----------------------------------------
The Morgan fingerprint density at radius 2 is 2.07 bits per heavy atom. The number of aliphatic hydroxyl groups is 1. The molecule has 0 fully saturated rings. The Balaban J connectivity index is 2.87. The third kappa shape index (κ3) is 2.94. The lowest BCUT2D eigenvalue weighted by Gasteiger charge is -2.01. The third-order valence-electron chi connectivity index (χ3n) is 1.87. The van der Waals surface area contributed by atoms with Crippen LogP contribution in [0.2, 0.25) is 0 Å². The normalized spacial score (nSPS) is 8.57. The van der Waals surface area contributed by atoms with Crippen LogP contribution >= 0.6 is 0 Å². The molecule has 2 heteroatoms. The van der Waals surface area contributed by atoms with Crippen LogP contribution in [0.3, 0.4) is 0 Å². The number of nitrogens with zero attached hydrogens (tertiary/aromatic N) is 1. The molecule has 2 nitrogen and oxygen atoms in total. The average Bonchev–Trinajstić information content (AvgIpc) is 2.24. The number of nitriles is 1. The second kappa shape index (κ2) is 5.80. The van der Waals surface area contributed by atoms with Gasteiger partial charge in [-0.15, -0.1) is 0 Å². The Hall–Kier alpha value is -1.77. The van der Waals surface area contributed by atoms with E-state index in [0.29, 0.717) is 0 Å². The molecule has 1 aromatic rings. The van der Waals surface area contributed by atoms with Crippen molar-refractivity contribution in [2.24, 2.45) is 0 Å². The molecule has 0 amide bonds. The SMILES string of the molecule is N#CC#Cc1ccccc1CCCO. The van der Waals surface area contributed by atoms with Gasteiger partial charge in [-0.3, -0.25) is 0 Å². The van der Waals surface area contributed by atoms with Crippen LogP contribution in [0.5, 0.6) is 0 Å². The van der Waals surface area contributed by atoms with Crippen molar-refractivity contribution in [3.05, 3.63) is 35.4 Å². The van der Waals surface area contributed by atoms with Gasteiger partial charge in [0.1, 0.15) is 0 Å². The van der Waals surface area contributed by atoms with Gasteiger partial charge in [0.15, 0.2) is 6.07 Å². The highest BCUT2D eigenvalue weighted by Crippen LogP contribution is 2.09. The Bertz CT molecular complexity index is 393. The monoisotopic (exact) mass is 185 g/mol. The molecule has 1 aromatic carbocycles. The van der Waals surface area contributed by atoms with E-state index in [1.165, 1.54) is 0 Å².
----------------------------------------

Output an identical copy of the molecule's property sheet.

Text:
The Morgan fingerprint density at radius 2 is 2.07 bits per heavy atom. The number of aliphatic hydroxyl groups is 1. The molecule has 0 fully saturated rings. The Balaban J connectivity index is 2.87. The third kappa shape index (κ3) is 2.94. The lowest BCUT2D eigenvalue weighted by Gasteiger charge is -2.01. The third-order valence-electron chi connectivity index (χ3n) is 1.87. The van der Waals surface area contributed by atoms with Crippen LogP contribution in [0.2, 0.25) is 0 Å². The normalized spacial score (nSPS) is 8.57. The van der Waals surface area contributed by atoms with Crippen LogP contribution >= 0.6 is 0 Å². The molecule has 2 heteroatoms. The van der Waals surface area contributed by atoms with Crippen LogP contribution in [0.3, 0.4) is 0 Å². The number of nitrogens with zero attached hydrogens (tertiary/aromatic N) is 1. The molecule has 2 nitrogen and oxygen atoms in total. The average Bonchev–Trinajstić information content (AvgIpc) is 2.24. The number of nitriles is 1. The second kappa shape index (κ2) is 5.80. The van der Waals surface area contributed by atoms with Gasteiger partial charge in [-0.15, -0.1) is 0 Å². The Hall–Kier alpha value is -1.77. The van der Waals surface area contributed by atoms with E-state index in [0.29, 0.717) is 0 Å². The molecule has 1 aromatic rings. The van der Waals surface area contributed by atoms with Crippen molar-refractivity contribution in [2.24, 2.45) is 0 Å². The molecule has 0 amide bonds. The SMILES string of the molecule is N#CC#Cc1ccccc1CCCO. The van der Waals surface area contributed by atoms with Gasteiger partial charge in [-0.3, -0.25) is 0 Å². The van der Waals surface area contributed by atoms with Crippen LogP contribution in [0.5, 0.6) is 0 Å². The van der Waals surface area contributed by atoms with Crippen molar-refractivity contribution in [3.05, 3.63) is 35.4 Å². The van der Waals surface area contributed by atoms with Gasteiger partial charge in [0.1, 0.15) is 0 Å². The van der Waals surface area contributed by atoms with Gasteiger partial charge in [0.15, 0.2) is 6.07 Å². The highest BCUT2D eigenvalue weighted by Crippen LogP contribution is 2.09. The Bertz CT molecular complexity index is 393. The monoisotopic (exact) mass is 185 g/mol. The molecule has 1 aromatic carbocycles. The van der Waals surface area contributed by atoms with E-state index in [1.165, 1.54) is 0 Å².